The last three weeks have been the longest crisis comms drill of our entire lives. It’s absolutely nutso. And, there’s really no end in sight (sometime in May, please!). Comms teams have been on full-tilt since early March communicating with employees and stakeholders seemingly non-stop. They’ve largely been using the traditional channels–email, intranets, town halls
Last week, in one of my client meetings, an interesting discussion came up–what social networks were surging and which were lagging? And, which were CHANGING? Apparently, we weren’t the only ones thinking about this. Matthew Kobach (director of social for the NYSE) led a similar discussion on Twitter (he’s a must-follow right now, btw, if
So much of social media marketing, and marketing in general, for that fact, seems like it’s almost in the background right now. First and foremost, many people are worried about their health and the health of loved ones. Next, they’re worried about their jobs and income. That’s about where it ends–right now at least. That’s
At the risk of adding yet another “what I’ve learned during the COVID-19 crisis” post to the internet ether, I just wasn’t sure what to write about this week. Clearly, COVID-19 has taken over our personal and professional lives. So, for the time being, it almost feels weird to write about anything BUT the virus.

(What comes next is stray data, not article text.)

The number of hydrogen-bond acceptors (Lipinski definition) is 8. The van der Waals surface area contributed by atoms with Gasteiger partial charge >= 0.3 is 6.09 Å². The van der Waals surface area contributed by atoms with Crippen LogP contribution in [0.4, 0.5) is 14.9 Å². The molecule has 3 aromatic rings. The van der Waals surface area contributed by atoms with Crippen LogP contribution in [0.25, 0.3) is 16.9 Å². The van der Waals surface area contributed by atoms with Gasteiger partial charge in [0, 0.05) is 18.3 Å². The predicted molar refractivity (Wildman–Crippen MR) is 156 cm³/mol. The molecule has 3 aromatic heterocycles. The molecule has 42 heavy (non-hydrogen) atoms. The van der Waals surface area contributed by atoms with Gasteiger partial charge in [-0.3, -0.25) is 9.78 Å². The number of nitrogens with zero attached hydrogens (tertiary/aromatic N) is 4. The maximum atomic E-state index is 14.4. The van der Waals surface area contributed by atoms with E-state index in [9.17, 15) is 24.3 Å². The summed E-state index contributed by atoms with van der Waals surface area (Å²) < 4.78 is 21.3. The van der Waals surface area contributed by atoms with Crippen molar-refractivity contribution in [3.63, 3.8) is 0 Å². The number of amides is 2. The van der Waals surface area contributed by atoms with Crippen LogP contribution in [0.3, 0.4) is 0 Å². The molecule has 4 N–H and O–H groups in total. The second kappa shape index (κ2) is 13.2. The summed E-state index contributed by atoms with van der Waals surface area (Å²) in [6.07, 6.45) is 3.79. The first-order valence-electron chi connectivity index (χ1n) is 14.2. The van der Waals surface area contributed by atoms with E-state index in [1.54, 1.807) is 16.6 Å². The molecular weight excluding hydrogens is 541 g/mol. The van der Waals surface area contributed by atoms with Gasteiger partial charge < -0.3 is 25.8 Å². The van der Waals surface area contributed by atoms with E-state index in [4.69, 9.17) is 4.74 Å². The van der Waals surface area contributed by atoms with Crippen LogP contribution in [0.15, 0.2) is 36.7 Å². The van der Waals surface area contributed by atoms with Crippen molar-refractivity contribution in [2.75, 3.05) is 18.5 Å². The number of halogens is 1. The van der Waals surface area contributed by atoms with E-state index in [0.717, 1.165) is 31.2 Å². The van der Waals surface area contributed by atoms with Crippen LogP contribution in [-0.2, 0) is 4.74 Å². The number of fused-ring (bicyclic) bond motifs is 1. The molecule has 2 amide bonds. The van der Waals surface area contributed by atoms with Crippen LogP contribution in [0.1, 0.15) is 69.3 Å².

By now, the “war for talent” has been well-documented. We’re facing a shortage of talent. Employees hold all the cards. Employers need to adapt in terms of what employees really want in the new economy. Except, here’s the problem: They’re not doing that. Not even close. According to Ragan’s 2020 Salary and Workplace Culture Survey,
Last week, Greg Swan shared an interesting tweet as part of his presentation on the state of social media in 2020. It talked about the “half life” of content. See below. Fascinating to compare the half-life of content across platforms (time it takes for a piece of content to reach 50% of its total lifetime
Last week, a friend sent me a note the posed an interesting question: “How do we remain authentic about our business selves on LinkedIn? Comms people are ethical, authentic and we challenge our leaders to be authentic communicators. Yet, on LinkedIn everything is so positive. Rarely do people show any hint of humility.” Great point,
“What’s a typical day look like for you?” It’s a question I heard a lot last semester at the University of St. Thomas. The students asked that question of the guest speakers. They asked it when we went on our tours at Best Buy and Padilla. And, they asked it of me! I also love